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Suppose I have the following matrix:

01 02 03 06
03 05 07 02
13 10 11 12
32 01 08 03

And I want the indices of the top 5 elements (in this case, 32, 13, 12, 11, 10). What is the cleanest way to do this in MATLAB?

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One clarification: How would you want to deal with repeated elements? For example, if the number 32 appeared 7 times, would you want to get indices for all 7, or just five of them, or just 1 of them and then indices for the next 4 largest elements? – gnovice Apr 22 '10 at 16:26
@Eric Leschinski Please don't add tags to titles, it is not necessary and generally discouraged by the community (see this meta post for the official answer on this topic) – Mad Scientist Jan 18 '13 at 7:33
up vote 60 down vote accepted

There are a couple ways you can do this depending on how you want to deal with repeated values. Here's a solution that finds indices for the 5 largest values (which could include repeated values):

[sortedValues,sortIndex] = sort(A(:),'descend');  %# Sort the values in
                                                  %#   descending order
maxIndex = sortIndex(1:5);  %# Get a linear index into A of the 5 largest values

Here's a solution that finds the 5 largest unique values, then finds all elements equal to those values:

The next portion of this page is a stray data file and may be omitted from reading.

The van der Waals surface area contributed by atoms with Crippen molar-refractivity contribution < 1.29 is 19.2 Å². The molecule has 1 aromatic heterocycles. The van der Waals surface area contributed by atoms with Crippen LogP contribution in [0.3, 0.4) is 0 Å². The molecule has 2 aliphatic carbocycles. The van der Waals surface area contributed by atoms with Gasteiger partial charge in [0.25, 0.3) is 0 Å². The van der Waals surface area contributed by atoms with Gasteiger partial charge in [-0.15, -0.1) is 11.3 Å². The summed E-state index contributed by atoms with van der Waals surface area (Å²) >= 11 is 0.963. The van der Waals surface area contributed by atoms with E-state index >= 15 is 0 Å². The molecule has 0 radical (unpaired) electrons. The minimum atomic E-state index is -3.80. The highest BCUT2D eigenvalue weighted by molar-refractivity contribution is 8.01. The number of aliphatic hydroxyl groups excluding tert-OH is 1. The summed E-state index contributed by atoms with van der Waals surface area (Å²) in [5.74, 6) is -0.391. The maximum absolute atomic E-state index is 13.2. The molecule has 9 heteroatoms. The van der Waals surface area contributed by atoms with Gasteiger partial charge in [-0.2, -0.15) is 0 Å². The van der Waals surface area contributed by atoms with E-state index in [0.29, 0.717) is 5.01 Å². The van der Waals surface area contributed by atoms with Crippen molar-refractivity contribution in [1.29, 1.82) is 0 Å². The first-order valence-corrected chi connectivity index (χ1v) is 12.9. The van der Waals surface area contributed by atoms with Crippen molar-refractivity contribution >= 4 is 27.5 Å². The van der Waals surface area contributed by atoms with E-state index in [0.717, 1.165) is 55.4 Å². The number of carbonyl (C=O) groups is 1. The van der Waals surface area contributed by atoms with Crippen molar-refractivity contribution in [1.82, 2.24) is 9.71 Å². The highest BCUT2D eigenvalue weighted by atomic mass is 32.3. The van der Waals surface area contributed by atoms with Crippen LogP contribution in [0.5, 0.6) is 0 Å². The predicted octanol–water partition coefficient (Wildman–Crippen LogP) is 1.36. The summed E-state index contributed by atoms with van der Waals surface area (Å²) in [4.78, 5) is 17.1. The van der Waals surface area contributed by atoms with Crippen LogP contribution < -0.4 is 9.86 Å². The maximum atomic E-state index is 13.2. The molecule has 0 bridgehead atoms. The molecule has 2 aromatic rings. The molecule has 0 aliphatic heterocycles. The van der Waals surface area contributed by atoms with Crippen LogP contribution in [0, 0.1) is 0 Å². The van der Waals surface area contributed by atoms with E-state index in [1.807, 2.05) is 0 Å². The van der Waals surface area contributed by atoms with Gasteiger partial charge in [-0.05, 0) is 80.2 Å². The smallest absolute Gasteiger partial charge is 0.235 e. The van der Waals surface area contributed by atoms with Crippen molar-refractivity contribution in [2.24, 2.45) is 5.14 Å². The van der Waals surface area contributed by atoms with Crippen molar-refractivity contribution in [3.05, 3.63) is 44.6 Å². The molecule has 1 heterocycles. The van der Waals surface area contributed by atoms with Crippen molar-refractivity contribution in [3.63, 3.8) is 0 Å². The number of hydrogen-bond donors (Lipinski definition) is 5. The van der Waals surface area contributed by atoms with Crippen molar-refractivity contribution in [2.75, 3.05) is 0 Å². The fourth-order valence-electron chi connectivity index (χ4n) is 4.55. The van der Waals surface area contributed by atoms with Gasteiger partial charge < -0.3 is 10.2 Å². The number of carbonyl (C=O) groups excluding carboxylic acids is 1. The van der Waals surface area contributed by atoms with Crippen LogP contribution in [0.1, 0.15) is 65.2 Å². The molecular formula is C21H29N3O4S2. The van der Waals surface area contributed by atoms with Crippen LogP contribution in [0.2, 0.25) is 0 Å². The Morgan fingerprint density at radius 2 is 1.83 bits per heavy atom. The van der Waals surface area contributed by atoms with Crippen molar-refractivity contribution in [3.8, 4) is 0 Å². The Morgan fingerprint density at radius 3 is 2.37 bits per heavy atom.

sortedValues = unique(A(:));          %# Unique sorted values
maxValues = sortedValues(end-4:end);  %# Get the 5 largest values
maxIndex = ismember(A,maxValues);     %# Get a logical index of all values
                                      %#   equal to the 5 largest values
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Actually, there is no need to do the last step posed by gnovice. The second output of sort is a list of tags for the sort. So the index of those selected values is given by the corresponding tags from the sort. If you wish for the index in terms of a pair of subscripts, then call ind2sub. – user85109 Apr 22 '10 at 16:27
@woodchips: Good catch. I was in the process of changing it as you commented, as well as adding another option to deal with repeated values in a different way. – gnovice Apr 22 '10 at 16:37
This method is probably the cleanest for small matrices, but clearly sub-optimal for large matrices since sorting scales like O(N*log(N)) while doing it the "non Matlab way" would scale like O(N). – Adrien Apr 22 '10 at 16:49
UNIQUE already returns sorted values and in vector format, so just unique(A) in the first line should work. – yuk Apr 22 '10 at 16:54
@yuk: Good catch. Fixed. – gnovice Apr 22 '10 at 16:57

If you have a rather big array and only want a few elements out of it. This would be my solution.

Arraycopy = Array;
for j = 1:n
   [a, Index(j)] = max(Arraycopy);
   Arraycopy(Index(j)) = -inf;
maximumValues = Array(Index);

I think it should be faster and less RAM demanding than the sort solution.

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This works only if the n largest elements are larger than 0. Otherwise replace 0 by min(Arraycopy, ...). – Unapiedra Dec 14 '12 at 11:45

You can find good answers to matlab questions also on matlabcentral. I found a good mex implementation there while searching for the same thing.

It is done by Bruno Luong using a partial quick-sort algorithm implemented with C-MEX. The complexity is O(n + k.log(k)), where n is the size of the array, and k is the number of elements to be selected. It is faster than SORT or multiple call of MIN/MAX for large size inputs. Multidimensional capability supported

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